The Desert Bighorn Sheep (Ovis canadensis nelsoni) is a subspecies of Bighorn Sheep that occurs in the desert Southwest regions of the United States and in the northern regions of Mexico. The trinomial of this species commemorates the American naturalist Edward William Nelson.The characteristics and behavior of Desert Bighorn Sheep generally follow those of other Bighorn Sheep, except for adaptation to the lack of water in the desert: bighorn sheep can go for extended periods of time without drinking water.
Populations of the Desert Bighorn Sheep declined drastically with European colonization of the American Southwest beginning in the 1500s. As of 2004, Desert Bighorn Sheep numbers are extremely low, although the overall population trend has increased since 1960. These declines were followed by a period of population stabilization that was ascribed to conservation measures.
Both sexes develop horns soon after birth, with horn growth continuing more or less throughout life. Older rams have impressive sets of curling horns measuring over three feet long with more than one foot of circumference at the base. The ewes' horns are much smaller and lighter and do not tend to curl. The head and horns of an adult ram may weigh more than 30 pounds. Annual growth rings indicate the animal's age. Both rams and ewes use their horns as tools to break open cactus, which they consume, and for fighting.
Southern desert bighorn sheep are typically found in small scattered bands adapted to a desert mountain environment with little or no permanent water. Some of the bighorn may go without visiting water for weeks or months, sustaining their body moisture from food and from rainwater collected in temporary rock pools. They may have the ability to lose up to 30 percent of their body weight and still survive. After drinking water, they quickly recover from their dehydrated condition. Wildlife ecologists are just beginning to study the importance of this adaptive strategy, which has allowed these small bands to survive in areas too dry for many of their predators.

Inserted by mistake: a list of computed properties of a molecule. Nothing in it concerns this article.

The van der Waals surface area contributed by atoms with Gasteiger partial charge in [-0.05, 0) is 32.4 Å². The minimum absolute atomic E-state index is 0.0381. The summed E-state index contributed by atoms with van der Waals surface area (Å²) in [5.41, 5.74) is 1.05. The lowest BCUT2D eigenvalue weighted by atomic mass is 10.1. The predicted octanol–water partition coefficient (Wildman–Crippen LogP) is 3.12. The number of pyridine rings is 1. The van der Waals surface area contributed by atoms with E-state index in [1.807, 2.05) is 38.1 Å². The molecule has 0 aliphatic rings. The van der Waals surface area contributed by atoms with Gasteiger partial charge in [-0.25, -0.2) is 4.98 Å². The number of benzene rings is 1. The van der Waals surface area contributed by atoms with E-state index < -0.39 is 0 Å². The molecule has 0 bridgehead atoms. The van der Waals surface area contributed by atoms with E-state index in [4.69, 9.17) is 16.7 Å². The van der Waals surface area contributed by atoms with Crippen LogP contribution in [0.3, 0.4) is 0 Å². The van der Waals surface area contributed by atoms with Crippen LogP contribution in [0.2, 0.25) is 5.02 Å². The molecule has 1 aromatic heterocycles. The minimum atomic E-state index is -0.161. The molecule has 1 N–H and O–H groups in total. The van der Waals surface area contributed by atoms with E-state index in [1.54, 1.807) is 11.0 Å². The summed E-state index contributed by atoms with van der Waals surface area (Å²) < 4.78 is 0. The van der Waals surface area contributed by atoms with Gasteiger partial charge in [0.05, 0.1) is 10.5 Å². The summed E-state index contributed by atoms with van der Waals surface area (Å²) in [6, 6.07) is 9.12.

Bighorns live in separate ram and ewe bands most of the year. They gather during the breeding season (usually July-October), but breeding may occur anytime in the desert due to suitable climatic conditions. Gestation lasts about 6 months, and the lambs are usually born in late winter.
|Population estimate by year
In 1939, after intense lobbying by Frederick Russell Burnham and the Arizona Boy Scouts, President Franklin D. Roosevelt signed a proclamation that established two desert areas in southwestern Arizona to help preserve the Desert Bighorn Sheep: Cabeza Prieta National Wildlife Refuge and the Kofa National Wildlife Refuge In 1941, the San Andres National Wildlife Refuge in New Mexico was added.
Desert Bighorn Sheep population trends have been upward since the 1960s when their population was estimated at 6,700-8,100. The upward trend was caused by conservation measures, including habitat preservation. In 1980 Desert Bighorn Sheep populations were estimated at 8,415-9,040. A state-by-state survey was conducted a few years later and estimated the overall U.S. Desert Bighorn Sheep population at 15,980. The 1993 estimate of the population is 18,965-19,040. The results of the state-by-state survey are shown to the right.